When I entered my first Women’s Studies classes at Stanford, white professors talked about “women” when they were making the experience of materially privileged white women a norm.  It was both a matter of personal and intellectual integrity for me to challenge this biased assumption.  By challenging, I refused to be complicit in the erasure of black and/or working-class women of all ethnicities.  Personally, that meant I was not able just to sit in class, grooving on the good feminist vibes – that was a loss.  The gain was that I was honoring the experience of poor and working-class women in my own family, in that very community that had encouraged and supported me in my efforts to be better educated.  Even though my intervention was not wholeheartedly welcomed, it created a context for critical thinking, for dialectical exchange.

Any attempt on the part of individual students to critique the bourgeois biases that shape pedagogical process, particularly as they relate to epistemological perspective (the points from which information is shared) will, in most cases, no doubt, be viewed as negative and disruptive.  Given the presumed radical or liberal nature of early feminist classrooms, it was shocking to me to find those settings were also often closed to different ways of thinking.  While it was acceptable to critique patriarchy in that context, it was not acceptable to confront issues of class, especially in ways that were not simply about the evocation of guilt.  In general, despite their participation in different disciplines and the diversity of class backgrounds, African American scholars and other nonwhite professors have been no more willing to confront issues of class.  Even when it became more acceptable to give at least lip service to the recognition of race, gender, and class, most professors and students just did not feel they were able to address class in anything more than a simplistic way.  Certainly, the primary area where there was the possibility of meaningful critique and change was in relation to biased scholarship, work that used the experiences and thoughts of materially privileged people as normative.

[15] In recent years, growing awareness of class differences in progressive academic circles has meant that students and professors committed to critical and feminist pedagogy have the opportunity to make spaces in the academy where class can receive attention.  Yet there can be no intervention that challenges the status quo if we are not willing to interrogate the way our presentation of self as well as our pedagogical process is often shaped by middle-class norms.  My awareness of class has been continually reinforced by my efforts to remain close to loved ones who remain in materially underprivileged class positions.  This has helped me to employ pedagogical strategies that create ruptures in the established order, that promote modes of learning which challenge bourgeois hegemony.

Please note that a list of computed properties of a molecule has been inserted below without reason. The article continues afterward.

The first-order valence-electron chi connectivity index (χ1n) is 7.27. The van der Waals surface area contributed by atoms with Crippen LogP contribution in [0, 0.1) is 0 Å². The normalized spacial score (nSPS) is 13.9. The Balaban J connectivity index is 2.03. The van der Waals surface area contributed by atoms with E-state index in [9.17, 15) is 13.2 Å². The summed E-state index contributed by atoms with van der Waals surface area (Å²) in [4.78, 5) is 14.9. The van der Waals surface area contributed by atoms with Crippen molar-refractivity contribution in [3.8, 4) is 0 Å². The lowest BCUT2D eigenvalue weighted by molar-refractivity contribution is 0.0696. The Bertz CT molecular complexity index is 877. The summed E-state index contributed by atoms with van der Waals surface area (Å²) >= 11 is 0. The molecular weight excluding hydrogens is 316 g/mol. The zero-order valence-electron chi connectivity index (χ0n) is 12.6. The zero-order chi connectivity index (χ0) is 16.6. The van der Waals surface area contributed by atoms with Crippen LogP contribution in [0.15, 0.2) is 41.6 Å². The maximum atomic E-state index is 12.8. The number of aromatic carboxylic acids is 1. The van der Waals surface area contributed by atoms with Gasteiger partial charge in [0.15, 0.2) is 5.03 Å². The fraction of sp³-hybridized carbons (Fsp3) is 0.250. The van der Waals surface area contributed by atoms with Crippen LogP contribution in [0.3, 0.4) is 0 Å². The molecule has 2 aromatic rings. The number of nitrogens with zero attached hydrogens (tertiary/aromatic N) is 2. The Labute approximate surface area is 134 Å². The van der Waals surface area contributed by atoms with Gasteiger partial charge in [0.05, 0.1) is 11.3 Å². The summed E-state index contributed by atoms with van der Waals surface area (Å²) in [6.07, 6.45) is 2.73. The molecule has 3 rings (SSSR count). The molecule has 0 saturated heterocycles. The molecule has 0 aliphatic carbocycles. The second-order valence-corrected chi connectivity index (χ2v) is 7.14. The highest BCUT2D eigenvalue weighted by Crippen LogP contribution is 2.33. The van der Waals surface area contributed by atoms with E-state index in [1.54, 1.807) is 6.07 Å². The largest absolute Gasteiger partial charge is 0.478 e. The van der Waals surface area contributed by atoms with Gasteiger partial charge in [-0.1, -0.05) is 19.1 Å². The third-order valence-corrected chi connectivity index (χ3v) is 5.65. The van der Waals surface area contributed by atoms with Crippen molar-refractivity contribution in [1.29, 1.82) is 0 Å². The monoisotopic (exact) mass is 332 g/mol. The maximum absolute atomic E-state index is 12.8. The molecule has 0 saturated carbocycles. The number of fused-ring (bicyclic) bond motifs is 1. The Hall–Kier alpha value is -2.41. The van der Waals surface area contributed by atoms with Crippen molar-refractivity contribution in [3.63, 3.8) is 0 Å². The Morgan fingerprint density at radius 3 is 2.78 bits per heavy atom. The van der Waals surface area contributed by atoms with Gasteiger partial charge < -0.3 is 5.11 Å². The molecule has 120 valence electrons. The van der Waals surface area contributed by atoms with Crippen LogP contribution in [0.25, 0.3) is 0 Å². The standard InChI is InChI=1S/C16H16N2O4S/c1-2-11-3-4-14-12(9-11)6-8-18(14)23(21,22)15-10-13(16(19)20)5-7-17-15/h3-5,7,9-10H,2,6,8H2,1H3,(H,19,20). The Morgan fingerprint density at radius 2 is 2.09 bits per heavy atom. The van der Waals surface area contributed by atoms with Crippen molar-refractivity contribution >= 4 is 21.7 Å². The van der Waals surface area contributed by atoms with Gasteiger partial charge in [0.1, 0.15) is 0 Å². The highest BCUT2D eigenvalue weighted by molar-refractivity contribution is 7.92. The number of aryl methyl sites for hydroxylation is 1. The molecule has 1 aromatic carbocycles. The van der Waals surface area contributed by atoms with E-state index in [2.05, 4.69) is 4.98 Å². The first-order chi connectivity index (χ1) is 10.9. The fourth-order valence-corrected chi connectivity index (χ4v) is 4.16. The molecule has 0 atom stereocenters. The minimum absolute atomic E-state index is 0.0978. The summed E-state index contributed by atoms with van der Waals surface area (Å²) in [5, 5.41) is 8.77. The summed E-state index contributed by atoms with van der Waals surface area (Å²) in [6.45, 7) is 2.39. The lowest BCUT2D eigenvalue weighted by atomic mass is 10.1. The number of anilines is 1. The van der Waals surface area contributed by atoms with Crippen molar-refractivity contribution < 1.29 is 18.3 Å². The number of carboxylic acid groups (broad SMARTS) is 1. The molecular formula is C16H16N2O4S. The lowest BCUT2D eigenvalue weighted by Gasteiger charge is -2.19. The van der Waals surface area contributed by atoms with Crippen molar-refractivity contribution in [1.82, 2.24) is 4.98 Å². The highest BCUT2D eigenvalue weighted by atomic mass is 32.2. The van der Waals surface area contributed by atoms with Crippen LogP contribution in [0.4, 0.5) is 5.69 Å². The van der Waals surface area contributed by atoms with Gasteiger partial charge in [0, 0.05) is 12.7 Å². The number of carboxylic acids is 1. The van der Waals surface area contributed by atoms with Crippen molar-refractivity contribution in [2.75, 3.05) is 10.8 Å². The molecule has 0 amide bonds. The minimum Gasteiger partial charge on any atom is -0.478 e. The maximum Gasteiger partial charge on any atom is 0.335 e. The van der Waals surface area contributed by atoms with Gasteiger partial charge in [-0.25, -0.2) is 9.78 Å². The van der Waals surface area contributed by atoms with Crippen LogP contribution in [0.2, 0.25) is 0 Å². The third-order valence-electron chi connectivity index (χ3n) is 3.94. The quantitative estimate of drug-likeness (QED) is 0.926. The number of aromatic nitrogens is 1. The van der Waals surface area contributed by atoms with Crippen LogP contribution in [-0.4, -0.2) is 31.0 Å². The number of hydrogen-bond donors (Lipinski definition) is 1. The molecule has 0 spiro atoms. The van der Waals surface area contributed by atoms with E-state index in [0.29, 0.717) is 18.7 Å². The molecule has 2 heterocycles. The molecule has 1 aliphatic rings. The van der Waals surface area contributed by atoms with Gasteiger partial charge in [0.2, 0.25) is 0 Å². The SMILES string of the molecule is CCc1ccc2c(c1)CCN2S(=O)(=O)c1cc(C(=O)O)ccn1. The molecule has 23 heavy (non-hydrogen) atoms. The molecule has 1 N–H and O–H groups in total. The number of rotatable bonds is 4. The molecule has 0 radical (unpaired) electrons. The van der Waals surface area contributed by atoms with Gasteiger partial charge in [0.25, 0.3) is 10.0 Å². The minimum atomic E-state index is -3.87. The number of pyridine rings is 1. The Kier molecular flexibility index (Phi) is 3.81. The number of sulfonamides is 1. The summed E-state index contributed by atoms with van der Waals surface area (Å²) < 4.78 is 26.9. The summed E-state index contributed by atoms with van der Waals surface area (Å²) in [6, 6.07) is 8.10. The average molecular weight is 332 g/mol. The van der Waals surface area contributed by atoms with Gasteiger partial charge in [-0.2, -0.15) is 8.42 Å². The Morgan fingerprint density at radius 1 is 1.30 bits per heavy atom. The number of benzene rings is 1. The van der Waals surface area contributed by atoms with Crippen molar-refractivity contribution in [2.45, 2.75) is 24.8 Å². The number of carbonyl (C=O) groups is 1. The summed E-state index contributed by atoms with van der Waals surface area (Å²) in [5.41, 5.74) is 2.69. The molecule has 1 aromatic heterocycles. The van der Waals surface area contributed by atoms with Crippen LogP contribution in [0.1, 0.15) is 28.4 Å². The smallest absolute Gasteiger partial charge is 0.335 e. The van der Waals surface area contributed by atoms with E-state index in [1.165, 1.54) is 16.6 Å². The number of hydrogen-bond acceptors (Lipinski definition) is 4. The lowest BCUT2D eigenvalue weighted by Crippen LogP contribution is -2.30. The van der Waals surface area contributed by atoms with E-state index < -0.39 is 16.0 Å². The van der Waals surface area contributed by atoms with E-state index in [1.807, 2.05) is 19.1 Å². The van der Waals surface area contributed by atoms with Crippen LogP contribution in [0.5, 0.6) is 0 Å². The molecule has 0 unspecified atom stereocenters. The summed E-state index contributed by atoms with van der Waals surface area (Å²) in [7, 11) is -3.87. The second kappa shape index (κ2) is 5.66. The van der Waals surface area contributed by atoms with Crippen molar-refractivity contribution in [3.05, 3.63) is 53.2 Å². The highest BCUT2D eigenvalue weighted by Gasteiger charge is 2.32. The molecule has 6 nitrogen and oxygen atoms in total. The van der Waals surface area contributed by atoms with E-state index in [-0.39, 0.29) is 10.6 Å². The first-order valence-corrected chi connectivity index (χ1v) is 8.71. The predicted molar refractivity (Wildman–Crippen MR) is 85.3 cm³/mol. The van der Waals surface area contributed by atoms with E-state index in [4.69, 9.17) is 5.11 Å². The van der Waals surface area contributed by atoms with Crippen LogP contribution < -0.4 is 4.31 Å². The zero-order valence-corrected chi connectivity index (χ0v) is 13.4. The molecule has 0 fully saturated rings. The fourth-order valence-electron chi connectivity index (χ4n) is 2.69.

One such strategy has been the emphasis on creating in classrooms learning communities where everyone’s voice can be heard, their presence recognized and valued.  In the section of Strangers in Paradise entitled “Balancing Class Locations,” Jane Ellen Wilson shares the way an emphasis on personal voice strengthened her.

Only by coming to terms with my own past, my own background, and seeing that in the context of the world at large, have I begun to find my true voice and to understand that, since it is my own voice, that no pre-cut niche exists for it; that part of the work to be done is making a place, with others, where my and our voices, can stand clear of the background noise and voice our concerns as part of a larger song.
When those of us in the academy who are working class or from working-class backgrounds share our perspectives, we subvert the tendency to focus only on the thoughts, attitudes, and experiences of those who are materially privileged.  Feminist and critical pedagogy are two alternative paradigms for teaching which have really emphasized the issue of coming to voice.  That focus emerged as central, precisely because it was so evident that race, sex, and class privilege empower some students more than others, granting “authority” to some voices more than others.

A distinction must be made between a shallow emphasis on coming to voice, which wrongly suggests there can be some democratization of voice wherein everyone’s words will be given equal time and be seen as equally valuable (often the model applied in feminist classrooms), and the more complex recognition of the uniqueness of each voice and a willingness to create spaces in the classroom where all voices can be heard because all students are free to speak, knowing their presence will be recognized and valued.  This does not mean that anything can be said, no matter how irrelevant to classroom subject matter, and receive attention – or that something meaningful takes place if everyone has equal time to voice an opinion.  In the classes I teach, I have students write short paragraphs that they read aloud so that we all have a chance to hear unique perspectives and we are all given an opportunity to pause and listen to one another.  Just the physical experience of hearing, of listening intently, to each particular voice strengthens our capacity to learn together.  Even though a student may not speak again after this moment, that student’s presence has been acknowledged.

Hearing each other’s voices, individual thoughts, and sometimes associating theses voices with personal experience makes us more acutely aware of each other.  That moment of collective participation and dialogue means that students and professor respect – and here I invoke the root meaning of the word, “To look at” – each other, engage in acts of recognition with one another, and do not just talk to the professor.  Sharing experiences and confessional narratives in the classroom helps establish communal commitment to learning.  These narrative moments usually are the space where the assumption that we share a common class background and perspective is disrupted.  While students may be open to the idea that they do not all come from a common class background, they may still expect that the values of materially privileged groups will be the class’s norm.